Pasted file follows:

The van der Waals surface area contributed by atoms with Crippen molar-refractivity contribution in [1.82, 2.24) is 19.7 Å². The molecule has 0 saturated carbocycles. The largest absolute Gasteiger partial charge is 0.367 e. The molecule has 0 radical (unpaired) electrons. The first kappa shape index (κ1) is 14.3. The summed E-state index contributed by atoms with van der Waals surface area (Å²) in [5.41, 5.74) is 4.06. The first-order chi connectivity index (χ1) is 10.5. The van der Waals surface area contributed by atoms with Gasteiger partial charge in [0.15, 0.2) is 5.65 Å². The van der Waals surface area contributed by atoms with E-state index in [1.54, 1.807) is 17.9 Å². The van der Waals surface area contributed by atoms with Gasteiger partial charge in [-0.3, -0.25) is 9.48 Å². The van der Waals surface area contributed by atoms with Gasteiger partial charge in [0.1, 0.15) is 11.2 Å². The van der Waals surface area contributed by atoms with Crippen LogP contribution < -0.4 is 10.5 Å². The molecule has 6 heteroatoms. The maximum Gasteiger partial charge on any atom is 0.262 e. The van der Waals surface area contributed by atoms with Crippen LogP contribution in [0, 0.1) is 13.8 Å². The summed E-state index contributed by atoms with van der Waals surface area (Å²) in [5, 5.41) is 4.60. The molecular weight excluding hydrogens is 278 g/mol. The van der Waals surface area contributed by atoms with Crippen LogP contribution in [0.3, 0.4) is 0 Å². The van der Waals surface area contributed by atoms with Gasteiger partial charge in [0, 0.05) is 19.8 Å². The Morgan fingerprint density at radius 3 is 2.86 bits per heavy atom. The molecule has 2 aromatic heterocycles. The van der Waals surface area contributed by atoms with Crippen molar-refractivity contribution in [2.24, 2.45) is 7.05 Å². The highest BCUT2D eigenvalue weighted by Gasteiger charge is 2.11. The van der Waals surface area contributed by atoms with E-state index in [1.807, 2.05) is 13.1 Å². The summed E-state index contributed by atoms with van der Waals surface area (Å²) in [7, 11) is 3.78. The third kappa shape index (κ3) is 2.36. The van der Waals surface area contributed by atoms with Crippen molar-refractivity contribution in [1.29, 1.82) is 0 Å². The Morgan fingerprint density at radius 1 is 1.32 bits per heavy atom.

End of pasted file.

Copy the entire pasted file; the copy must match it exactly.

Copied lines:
The van der Waals surface area contributed by atoms with Crippen molar-refractivity contribution in [1.82, 2.24) is 19.7 Å². The molecule has 0 saturated carbocycles. The largest absolute Gasteiger partial charge is 0.367 e. The molecule has 0 radical (unpaired) electrons. The first kappa shape index (κ1) is 14.3. The summed E-state index contributed by atoms with van der Waals surface area (Å²) in [5.41, 5.74) is 4.06. The first-order chi connectivity index (χ1) is 10.5. The van der Waals surface area contributed by atoms with Gasteiger partial charge in [0.15, 0.2) is 5.65 Å². The van der Waals surface area contributed by atoms with E-state index in [1.54, 1.807) is 17.9 Å². The van der Waals surface area contributed by atoms with Gasteiger partial charge in [-0.3, -0.25) is 9.48 Å². The van der Waals surface area contributed by atoms with Gasteiger partial charge in [0.1, 0.15) is 11.2 Å². The van der Waals surface area contributed by atoms with Crippen LogP contribution < -0.4 is 10.5 Å². The molecule has 6 heteroatoms. The maximum Gasteiger partial charge on any atom is 0.262 e. The van der Waals surface area contributed by atoms with Crippen LogP contribution in [0, 0.1) is 13.8 Å². The summed E-state index contributed by atoms with van der Waals surface area (Å²) in [5, 5.41) is 4.60. The molecular weight excluding hydrogens is 278 g/mol. The van der Waals surface area contributed by atoms with Crippen LogP contribution in [0.3, 0.4) is 0 Å². The van der Waals surface area contributed by atoms with Gasteiger partial charge in [0, 0.05) is 19.8 Å². The Morgan fingerprint density at radius 3 is 2.86 bits per heavy atom. The molecule has 2 aromatic heterocycles. The van der Waals surface area contributed by atoms with Crippen molar-refractivity contribution in [2.24, 2.45) is 7.05 Å². The highest BCUT2D eigenvalue weighted by Gasteiger charge is 2.11. The van der Waals surface area contributed by atoms with E-state index in [1.807, 2.05) is 13.1 Å². The summed E-state index contributed by atoms with van der Waals surface area (Å²) in [7, 11) is 3.78. The third kappa shape index (κ3) is 2.36. The van der Waals surface area contributed by atoms with Crippen molar-refractivity contribution in [1.29, 1.82) is 0 Å². The Morgan fingerprint density at radius 1 is 1.32 bits per heavy atom.